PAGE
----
Depression is a mood disorder that affects nearly 6% of the U.S. population – about 18.8 million people ages 12 and older. According to the Anxiety and Depression Association of America, depression is characterized by persistent feelings of discouragement, sadness, hopelessness, and disinterest in life.
We know all too well the “recommended” methods to treat depression, including therapy and expensive prescription medications. If you ask most people, they would probably list one of these two “recommendations” on how a person should treat depression if they think they’re depressed.
But there is another way to help treat depression: being mindful.
What exactly does “mindfulness” mean? More importantly, how does it work?
Contrary to popular belief, being mindful is not simply meditation; although meditation can certainly be one aspect of the practice. Two words can describe mindfulness quite well: being present.
Mindfulness means being present within your mind, your body, and your relationships. Not only can practicing mindfulness help treat depression by reducing the symptoms, it’s a good practice in general.
Let’s delve into each one.
Being present within your mind
Negative and depressive thoughts are often continuous – one negative thought breeds another, then another. In other words, human beings’ brains are often on auto pilot. This means that it’s very easy to allow negative thoughts to permeate and, as a consequence, the afflicted person is caught up on a cycle of negative thinking.
When we consciously turn our autopilot off and direct our thoughts onto something positive and productive – a task, work, or other activity – we redirect our thinking and, in effect, change our moods!
Being present within your body
Tension, shortness of breath, sweaty palms, a tight stomach – these are all physical symptoms of depressive and negative thoughts. Through evolution, our bodies have adapted to threatening situations by heightening our awareness of them. This is also known as “fight or flight.”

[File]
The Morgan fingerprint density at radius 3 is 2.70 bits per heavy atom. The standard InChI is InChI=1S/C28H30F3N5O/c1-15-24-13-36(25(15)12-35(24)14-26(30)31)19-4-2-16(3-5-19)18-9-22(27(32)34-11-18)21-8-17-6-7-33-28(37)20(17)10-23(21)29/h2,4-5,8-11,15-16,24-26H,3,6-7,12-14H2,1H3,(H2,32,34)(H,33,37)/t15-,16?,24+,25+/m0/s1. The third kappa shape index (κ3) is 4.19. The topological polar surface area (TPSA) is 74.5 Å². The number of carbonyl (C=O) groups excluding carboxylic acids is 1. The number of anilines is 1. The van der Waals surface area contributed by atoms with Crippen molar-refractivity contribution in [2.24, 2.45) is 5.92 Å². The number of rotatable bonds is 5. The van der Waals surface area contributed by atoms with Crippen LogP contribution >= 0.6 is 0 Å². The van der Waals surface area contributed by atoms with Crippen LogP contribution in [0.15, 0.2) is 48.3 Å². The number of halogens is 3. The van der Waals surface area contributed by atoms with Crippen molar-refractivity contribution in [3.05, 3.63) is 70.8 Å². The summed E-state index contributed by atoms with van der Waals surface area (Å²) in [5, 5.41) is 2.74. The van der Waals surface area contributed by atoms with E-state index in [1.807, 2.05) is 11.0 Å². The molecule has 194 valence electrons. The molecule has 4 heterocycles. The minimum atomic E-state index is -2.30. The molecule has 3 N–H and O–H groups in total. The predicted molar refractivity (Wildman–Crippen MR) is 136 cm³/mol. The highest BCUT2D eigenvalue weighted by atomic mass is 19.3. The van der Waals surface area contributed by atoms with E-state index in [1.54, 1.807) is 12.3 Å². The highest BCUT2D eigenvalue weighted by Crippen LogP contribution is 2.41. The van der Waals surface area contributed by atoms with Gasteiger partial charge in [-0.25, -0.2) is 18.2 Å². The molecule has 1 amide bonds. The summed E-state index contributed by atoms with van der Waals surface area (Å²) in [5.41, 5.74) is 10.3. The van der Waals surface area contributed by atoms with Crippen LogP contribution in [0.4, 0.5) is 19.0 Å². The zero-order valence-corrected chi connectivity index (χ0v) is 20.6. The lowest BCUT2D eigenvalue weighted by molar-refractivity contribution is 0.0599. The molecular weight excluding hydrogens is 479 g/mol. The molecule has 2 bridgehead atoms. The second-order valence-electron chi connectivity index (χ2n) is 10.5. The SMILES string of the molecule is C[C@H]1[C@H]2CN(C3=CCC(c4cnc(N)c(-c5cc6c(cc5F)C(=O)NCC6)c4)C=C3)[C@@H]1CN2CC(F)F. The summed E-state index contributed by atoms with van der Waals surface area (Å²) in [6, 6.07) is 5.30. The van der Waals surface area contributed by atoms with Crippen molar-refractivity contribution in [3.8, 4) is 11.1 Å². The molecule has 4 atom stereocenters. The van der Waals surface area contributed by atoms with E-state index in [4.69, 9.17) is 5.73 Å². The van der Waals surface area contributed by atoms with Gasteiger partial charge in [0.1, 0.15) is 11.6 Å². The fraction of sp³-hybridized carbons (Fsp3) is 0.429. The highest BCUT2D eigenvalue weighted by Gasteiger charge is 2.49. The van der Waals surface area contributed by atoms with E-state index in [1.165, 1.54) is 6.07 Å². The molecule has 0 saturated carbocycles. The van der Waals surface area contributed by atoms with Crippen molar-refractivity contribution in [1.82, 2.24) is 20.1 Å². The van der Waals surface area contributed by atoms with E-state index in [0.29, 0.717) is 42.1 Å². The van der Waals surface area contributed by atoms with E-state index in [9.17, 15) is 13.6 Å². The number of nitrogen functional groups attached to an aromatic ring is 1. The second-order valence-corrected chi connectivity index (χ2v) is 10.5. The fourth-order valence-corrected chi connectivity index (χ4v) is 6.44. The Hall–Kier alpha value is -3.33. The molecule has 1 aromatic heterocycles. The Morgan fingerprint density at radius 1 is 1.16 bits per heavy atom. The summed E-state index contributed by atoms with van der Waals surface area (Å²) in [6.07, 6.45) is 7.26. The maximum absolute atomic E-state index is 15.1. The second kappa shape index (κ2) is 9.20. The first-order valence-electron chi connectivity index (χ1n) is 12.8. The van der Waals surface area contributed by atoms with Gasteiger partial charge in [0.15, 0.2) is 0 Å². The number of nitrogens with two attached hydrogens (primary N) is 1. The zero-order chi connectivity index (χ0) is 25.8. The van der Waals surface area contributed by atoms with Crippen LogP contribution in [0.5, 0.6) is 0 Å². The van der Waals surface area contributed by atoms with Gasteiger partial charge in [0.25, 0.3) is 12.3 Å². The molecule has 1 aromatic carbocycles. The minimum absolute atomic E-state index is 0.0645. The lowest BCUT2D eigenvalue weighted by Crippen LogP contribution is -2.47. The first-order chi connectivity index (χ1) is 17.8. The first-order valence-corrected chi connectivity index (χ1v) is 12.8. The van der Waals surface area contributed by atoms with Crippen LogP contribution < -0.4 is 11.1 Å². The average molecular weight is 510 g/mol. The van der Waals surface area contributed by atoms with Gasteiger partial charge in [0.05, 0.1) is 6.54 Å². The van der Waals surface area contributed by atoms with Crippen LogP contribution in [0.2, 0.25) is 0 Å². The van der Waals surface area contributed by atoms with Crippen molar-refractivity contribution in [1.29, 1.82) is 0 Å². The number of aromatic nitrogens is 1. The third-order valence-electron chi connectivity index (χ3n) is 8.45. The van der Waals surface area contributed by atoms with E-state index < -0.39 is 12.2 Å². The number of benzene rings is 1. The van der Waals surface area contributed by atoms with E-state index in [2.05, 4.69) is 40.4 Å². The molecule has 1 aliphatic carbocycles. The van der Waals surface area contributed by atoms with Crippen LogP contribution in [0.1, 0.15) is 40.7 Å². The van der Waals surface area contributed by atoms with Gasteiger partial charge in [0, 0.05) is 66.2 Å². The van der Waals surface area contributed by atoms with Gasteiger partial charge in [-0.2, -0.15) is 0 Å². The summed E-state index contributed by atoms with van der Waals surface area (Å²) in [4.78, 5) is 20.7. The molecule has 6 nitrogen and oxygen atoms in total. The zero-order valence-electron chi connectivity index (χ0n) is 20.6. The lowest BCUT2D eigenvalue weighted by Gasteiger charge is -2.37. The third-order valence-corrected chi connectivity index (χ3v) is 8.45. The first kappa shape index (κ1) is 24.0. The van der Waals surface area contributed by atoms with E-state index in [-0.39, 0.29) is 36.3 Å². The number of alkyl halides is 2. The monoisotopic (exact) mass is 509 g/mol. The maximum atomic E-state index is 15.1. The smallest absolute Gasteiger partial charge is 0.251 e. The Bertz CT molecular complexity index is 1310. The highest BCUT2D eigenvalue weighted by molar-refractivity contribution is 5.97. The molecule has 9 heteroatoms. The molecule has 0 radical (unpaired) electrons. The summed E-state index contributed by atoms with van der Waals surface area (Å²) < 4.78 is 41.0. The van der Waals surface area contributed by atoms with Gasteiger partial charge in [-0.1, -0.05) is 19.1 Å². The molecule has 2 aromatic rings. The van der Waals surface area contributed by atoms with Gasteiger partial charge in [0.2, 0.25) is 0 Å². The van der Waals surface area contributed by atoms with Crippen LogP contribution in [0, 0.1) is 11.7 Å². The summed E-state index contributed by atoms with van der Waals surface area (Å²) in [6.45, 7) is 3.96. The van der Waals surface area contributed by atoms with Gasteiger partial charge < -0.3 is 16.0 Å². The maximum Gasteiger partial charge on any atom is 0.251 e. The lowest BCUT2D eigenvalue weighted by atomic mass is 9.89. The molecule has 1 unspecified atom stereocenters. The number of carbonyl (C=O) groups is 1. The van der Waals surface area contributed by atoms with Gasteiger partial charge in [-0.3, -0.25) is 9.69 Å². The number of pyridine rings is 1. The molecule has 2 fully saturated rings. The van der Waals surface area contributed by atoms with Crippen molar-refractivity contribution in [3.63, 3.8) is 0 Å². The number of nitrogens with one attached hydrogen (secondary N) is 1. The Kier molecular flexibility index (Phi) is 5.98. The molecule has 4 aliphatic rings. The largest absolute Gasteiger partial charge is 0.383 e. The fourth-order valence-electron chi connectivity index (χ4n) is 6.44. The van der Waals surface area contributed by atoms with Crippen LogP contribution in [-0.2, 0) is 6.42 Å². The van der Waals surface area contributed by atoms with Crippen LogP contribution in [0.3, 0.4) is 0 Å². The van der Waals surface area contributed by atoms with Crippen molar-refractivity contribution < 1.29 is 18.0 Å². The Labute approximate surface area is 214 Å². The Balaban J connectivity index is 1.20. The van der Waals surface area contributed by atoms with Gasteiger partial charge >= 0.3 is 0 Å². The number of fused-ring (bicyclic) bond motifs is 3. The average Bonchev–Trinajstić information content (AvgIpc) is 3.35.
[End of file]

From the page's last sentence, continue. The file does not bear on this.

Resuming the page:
By monitoring and controlling your breath, stretching your body, or using another activity such as mindful walking or yoga, you focus your body and mind on the activity and off of your autopilot.
A brief, three-minute breathing activity has been found to be remarkably effective in helping treat depression and negative thoughts. The reason is that people who experience troubling thoughts are often unmotivated and pessimistic. It’s as simple as focusing on your breath, and only your breath, for three minutes.
So find a quiet spot, set a timer, and breathe!
Being present within relationships
We live in a world with a lot of people – I know, revolutionary stuff here, right?
Well, mindfulness can help strengthen our good relationships and bring healing to our bad relationships – or just a bad situation. That concept may indeed be revolutionary for some of us.
By bringing more attention to relationships, we can more deeply appreciate the precious time with the people we love and care for – in every situation, every time, everywhere.
For instance, when eating a meal with your significant other – just absorb them. Look them in the eyes and talk. Forget everything else – this is the opportunity to create small memories.
When disputing with someone, subdue your impulse to argue and just listen. Empathize and understand them, and then come to a solution. This will improve the situation, and you may just make a new friend.
The take away is this: just be present. Something amazing may happen.